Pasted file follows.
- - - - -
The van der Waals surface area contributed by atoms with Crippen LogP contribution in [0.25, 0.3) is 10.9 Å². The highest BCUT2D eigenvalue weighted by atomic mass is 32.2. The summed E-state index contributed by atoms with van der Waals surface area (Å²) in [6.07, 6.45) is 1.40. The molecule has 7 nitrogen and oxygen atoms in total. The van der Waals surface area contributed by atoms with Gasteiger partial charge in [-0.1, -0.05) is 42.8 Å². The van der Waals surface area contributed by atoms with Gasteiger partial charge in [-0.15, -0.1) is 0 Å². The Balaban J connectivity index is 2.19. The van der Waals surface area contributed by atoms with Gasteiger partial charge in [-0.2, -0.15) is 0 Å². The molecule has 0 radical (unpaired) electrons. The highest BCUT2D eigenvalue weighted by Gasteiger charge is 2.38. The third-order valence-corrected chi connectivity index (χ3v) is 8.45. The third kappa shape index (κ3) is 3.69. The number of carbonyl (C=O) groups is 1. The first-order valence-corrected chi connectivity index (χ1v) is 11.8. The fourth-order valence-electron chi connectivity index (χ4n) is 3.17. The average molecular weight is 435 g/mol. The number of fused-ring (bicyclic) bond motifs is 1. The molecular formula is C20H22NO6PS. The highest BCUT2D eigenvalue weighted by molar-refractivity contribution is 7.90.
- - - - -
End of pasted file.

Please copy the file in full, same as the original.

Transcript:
The van der Waals surface area contributed by atoms with Crippen LogP contribution in [0.25, 0.3) is 10.9 Å². The highest BCUT2D eigenvalue weighted by atomic mass is 32.2. The summed E-state index contributed by atoms with van der Waals surface area (Å²) in [6.07, 6.45) is 1.40. The molecule has 7 nitrogen and oxygen atoms in total. The van der Waals surface area contributed by atoms with Gasteiger partial charge in [-0.1, -0.05) is 42.8 Å². The van der Waals surface area contributed by atoms with Gasteiger partial charge in [-0.15, -0.1) is 0 Å². The Balaban J connectivity index is 2.19. The van der Waals surface area contributed by atoms with Gasteiger partial charge in [-0.2, -0.15) is 0 Å². The molecule has 0 radical (unpaired) electrons. The highest BCUT2D eigenvalue weighted by Gasteiger charge is 2.38. The third-order valence-corrected chi connectivity index (χ3v) is 8.45. The third kappa shape index (κ3) is 3.69. The number of carbonyl (C=O) groups is 1. The first-order valence-corrected chi connectivity index (χ1v) is 11.8. The fourth-order valence-electron chi connectivity index (χ4n) is 3.17. The average molecular weight is 435 g/mol. The number of fused-ring (bicyclic) bond motifs is 1. The molecular formula is C20H22NO6PS. The highest BCUT2D eigenvalue weighted by molar-refractivity contribution is 7.90.